Many certified copies of conveyance deeds cost additional money to procure than straight copies without certification. This amount is generally anywhere from $5 to $20 in the United States, depending on where a person is requesting the copy from. There are companies out there that will offer to get a certified copy made on a person's behalf and then deliver it for a fee. Often, these companies charge significantly more for this service than people would spend getting the item for themselves.

Some counties do have online request forms for conveyance deeds so people do not have to physically travel to the Recorder's office to obtain a copy. These services may not always be able to provide certified copies though, so people must be sure to read up on exactly what type of copy is being requested and paid for before using this option. If a person is unable to travel, it is always possible to hire or send a legal representative, a title company, an abstractor or another trusted individual to retrieve a certified copy instead. Sometimes these professionals and services may come at an additional cost as well.

What Is the Difference Between Sale Deed and Deed of Conveyance?

A sale deed is a specific type of deed of conveyance. Therefore, in many ways, the two are the same thing. The difference is that a sale deed has certain parameters that not all deeds of conveyance have to meet. Sale deeds transfer legal title and ownership of one property to another via some kind of financial and legal transaction. In essence, a sale deed is a document stating that the current owner is selling and has sold that property to the new owner.

Other deeds of conveyance can transfer property from one owner to another in other forms beyond direct monetary exchanges. Other types of deeds of conveyance may include property that is exchanged for something besides money, given as a gift, transferred as a mortgage or even secured as a lease. Generally, sale deeds are seen as more permanent and will not change until another sale or conveyance of some kind takes place. Some other conveyance deeds, such as mortgages or leases, can instead be set up on a more temporary or fixed-period basis.

Is Conveyance Deed Necessary?

Yes, conveyance deeds are necessary legal documents for any proceedings regarding property. Conveyance deeds are the official statement of a person's rights to or ownership of said property. Without a conveyance deed, the sale or transfer of property to another individual or entity may not be recognized by the government and the land registry.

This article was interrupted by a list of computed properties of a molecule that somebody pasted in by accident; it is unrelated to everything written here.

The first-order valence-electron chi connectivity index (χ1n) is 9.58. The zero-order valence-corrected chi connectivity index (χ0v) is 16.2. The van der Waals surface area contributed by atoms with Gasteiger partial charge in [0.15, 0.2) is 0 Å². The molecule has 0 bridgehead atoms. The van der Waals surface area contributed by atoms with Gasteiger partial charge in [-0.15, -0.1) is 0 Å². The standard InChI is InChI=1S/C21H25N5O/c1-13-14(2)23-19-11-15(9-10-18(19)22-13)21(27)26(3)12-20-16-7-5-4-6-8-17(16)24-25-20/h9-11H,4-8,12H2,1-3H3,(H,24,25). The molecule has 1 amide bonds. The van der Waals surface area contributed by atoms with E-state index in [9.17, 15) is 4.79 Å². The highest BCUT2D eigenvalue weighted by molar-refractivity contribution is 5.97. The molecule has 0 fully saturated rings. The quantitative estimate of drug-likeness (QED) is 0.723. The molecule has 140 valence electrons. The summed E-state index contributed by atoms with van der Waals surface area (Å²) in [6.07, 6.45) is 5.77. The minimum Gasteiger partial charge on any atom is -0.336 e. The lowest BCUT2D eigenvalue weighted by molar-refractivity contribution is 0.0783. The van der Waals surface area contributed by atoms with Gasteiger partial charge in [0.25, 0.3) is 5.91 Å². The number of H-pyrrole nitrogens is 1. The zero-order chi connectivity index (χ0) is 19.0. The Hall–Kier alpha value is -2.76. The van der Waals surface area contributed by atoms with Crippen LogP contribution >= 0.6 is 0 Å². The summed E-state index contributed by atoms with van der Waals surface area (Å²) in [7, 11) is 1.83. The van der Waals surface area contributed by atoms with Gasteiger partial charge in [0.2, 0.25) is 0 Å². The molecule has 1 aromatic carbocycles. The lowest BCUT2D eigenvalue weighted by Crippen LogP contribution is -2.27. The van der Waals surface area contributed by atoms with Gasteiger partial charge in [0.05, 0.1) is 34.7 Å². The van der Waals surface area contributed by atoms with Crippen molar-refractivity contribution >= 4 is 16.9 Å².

If a person later claims ownership of a property but cannot produce a conveyance deed, that person may lose his or her claim to the property. The conveyance deed produced also, therefore, has to be accepted and recognized. Unofficial or absent deeds may even lead to property ownership contestations and end up in a court or other legal proceeding.

To later sell a property, a conveyance deed will both need to be produced proving current ownership and created to show the official acceptance of the transfer of the property to its new owner. The conveyance deed will also help in the sale process as it can serve as an assurance that the property holds no restrictions or encumbrances like existence as a part of a trust or liens on the property that could hurt the buyer.

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Discussion Comments

By Logicfest — On Nov 24, 2014

@Soulfox -- You've hit on a lot of reasons that central land registries were established in the United States. Some of those old, sloppy land records still give title researchers fits when they are trying to research the history of a piece of land.

By Soulfox — On Nov 23, 2014

If memory serves, a deed must always be recorded to be valid. That's the state of things in the United States, at least. If a deed is not recorded with the county clerk's officer (or wherever the official land registrar is), how can a land record be researched? In most instances, only properly recorded documents can be used to establish the history of a piece of land and determine who owns it and can transfer it.

Otherwise, there would be no centralized land records and no way to establish ownership of anything.